"Obviously, there were expectations to win, which were ingrained by Coach Rupp over all these years," said Bob Guyette, who played for Hall during his first three years as Kentucky's head coach.
More than a decade later, after Rick Pitino left Kentucky for the Boston Celtics, successor Tubby Smith would win a national championship in his first season as head coach at Lexington. But he left nine years later without ever gaining the fan base's full support. "You better have thick skin or else," Smith told reporters, amid criticism of his program.
Bill Guthridge won nearly 74% of his games after succeeding Dean Smith at North Carolina, but Matt Doherty, a former North Carolina player and the program's head coach after Guthridge retired, resigned after three seasons. He finished with a 23-25 record in the ACC.
Kevin Ollie won a national title at UConn two years after Jim Calhoun retired, but his tenure ended in 2018 following a 14-18 season and an NCAA investigation.
"It's like you have a job making donuts and you make good donuts. And then you get the call to be the head of Krispy Kreme."Andre McCarter, 1975-76 UCLA Bruins
Will Scheyer's endorsement from Krzyzewski and his familiarity with the only college program he has known help him avoid the fate of his legend-replacing predecessors?
"Having somebody from within, somebody who has been there in recent years, I think it can certainly help," Hill said. "But it's also difficult to replace an icon. That's something that's never easy to do."
"Obviously, Jon couldn't say no when he was offered the job," said Murry Bartow. "He had to say yes. He had to take it. But he walks into a very, very tough situation when you're following one of the best that's ever done it."
When a local reporter called asking for a comment on Duke's new head coach, Vince Taylor didn't know how to respond. It was 1980, so the Duke sophomore couldn't Google his name. He had only one question for the reporter: "Who?" That became a headline in the following morning's newspaper, and it also summed up the mystery that surrounded the arrival of a young coach from Army.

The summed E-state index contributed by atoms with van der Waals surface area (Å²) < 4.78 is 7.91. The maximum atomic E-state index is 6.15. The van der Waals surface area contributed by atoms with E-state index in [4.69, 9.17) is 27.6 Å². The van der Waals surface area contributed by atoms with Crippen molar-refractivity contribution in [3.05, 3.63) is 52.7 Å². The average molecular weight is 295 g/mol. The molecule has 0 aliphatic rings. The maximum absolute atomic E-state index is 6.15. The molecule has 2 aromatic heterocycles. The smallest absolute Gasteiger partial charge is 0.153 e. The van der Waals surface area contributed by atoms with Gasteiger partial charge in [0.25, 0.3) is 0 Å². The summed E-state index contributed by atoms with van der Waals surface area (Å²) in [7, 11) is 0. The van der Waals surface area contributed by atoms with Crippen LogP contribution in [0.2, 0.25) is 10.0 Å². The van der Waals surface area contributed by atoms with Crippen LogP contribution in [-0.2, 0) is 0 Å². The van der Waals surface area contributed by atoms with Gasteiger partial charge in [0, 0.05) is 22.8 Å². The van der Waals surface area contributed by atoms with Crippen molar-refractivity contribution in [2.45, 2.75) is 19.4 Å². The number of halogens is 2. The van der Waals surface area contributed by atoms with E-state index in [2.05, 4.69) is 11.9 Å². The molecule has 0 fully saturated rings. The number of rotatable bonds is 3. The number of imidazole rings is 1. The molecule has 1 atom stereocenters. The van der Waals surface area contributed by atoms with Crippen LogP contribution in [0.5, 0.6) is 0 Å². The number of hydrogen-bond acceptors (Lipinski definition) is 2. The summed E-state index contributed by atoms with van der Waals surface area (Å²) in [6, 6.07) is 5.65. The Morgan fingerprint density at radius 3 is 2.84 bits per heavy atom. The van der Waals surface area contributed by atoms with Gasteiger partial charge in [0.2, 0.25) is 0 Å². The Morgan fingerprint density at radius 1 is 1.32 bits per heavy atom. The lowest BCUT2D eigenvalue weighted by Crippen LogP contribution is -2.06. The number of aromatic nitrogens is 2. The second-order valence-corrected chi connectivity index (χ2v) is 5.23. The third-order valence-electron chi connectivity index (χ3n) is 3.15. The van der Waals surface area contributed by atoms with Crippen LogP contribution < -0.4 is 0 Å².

In his first year, Taylor said, Krzyzewski worked hard to prove he belonged.
"He was a really outspoken and tough, driven coach," said Taylor, now an assistant at UCF. "And he knew he had to develop a culture quickly because he was only 33, 34 years old. That's why I think he kind of went toward Scheyer, because he reminded him of himself."
The culture was backed by a mentality that demanded that even future Duke stars such as Grant Hill and his teammates dive on the floor for every loose ball because "the ball belongs to us," Krzyzewski would tell his team. If players didn't talk enough in practice, they'd sometimes get kicked out. Timid in pickup games? They would hear about it from the veterans charged with maintaining their coach's philosophy even when he wasn't there. And if his team demonstrated a lack of toughness, Krzyzewski would put his players through a rigorous drill to remind them of his expectations.
"When he was mad, sometimes he'd get us in two lines and there'd be a 'take the charge' drill," Hill said. "The offensive player had to go full speed, going up for a layup. And the defensive player had to slide in there. It didn't happen a lot. But that embodied what he was all about and what he expected from his guys."
Given his connection to the program, Scheyer has come to understand this expectation. Scheyer arrived at Duke in 2006 as a high school All-American from the Chicago area, starting 32 of his first 33 games for a Blue Devils squad that stumbled late in the 2006-07 season, losing to VCU in the first round. A year later, Duke was a 2-seed that lost to West Virginia in the second round. By the time Scheyer's 2008-09 squad, also a 2-seed, got bounced by Villanova in the Sweet 16, it had also accrued an unsightly 1-5 record against rival North Carolina -- the national champion that year -- in his first three years at Duke. But his team's run to the national championship a year later rewarded the resilience Scheyer and his teammates had displayed.
Three years after beating Butler for the title, Scheyer joined Krzyzewski's staff. Those who've worked with Scheyer and coached him said he understands the magnitude of the role he will soon inherit. Plus, he's surrounded by a collection of former Duke players who believe in his potential.
"I think Jon has a chance to be very successful," said UCF head coach Johnny Dawkins, who coached Scheyer when he was on Krzyzewski's staff. "Just like [Krzyzewski] believes in him, I think we all do. Duke's a brotherhood, and I think he's going to get everyone's support and everyone's going to rally around him as [Krzyzewski's] successor and want to see him be very successful.
When Capel entered coaching, he tried to employ the traits and principles he'd learned from his father and longtime coach, Jeff Capel II, and Krzyzewski. Capel said he would give Scheyer the same advice Krzyzewski gave him when he secured his first job as a head coach: be yourself. The execution of that goal, he said, is not always easy.
"Jon knows the culture," Capel said. "His four years were hard. He's gotta be himself. There will never be another Coach K. I think it's a failure to even try."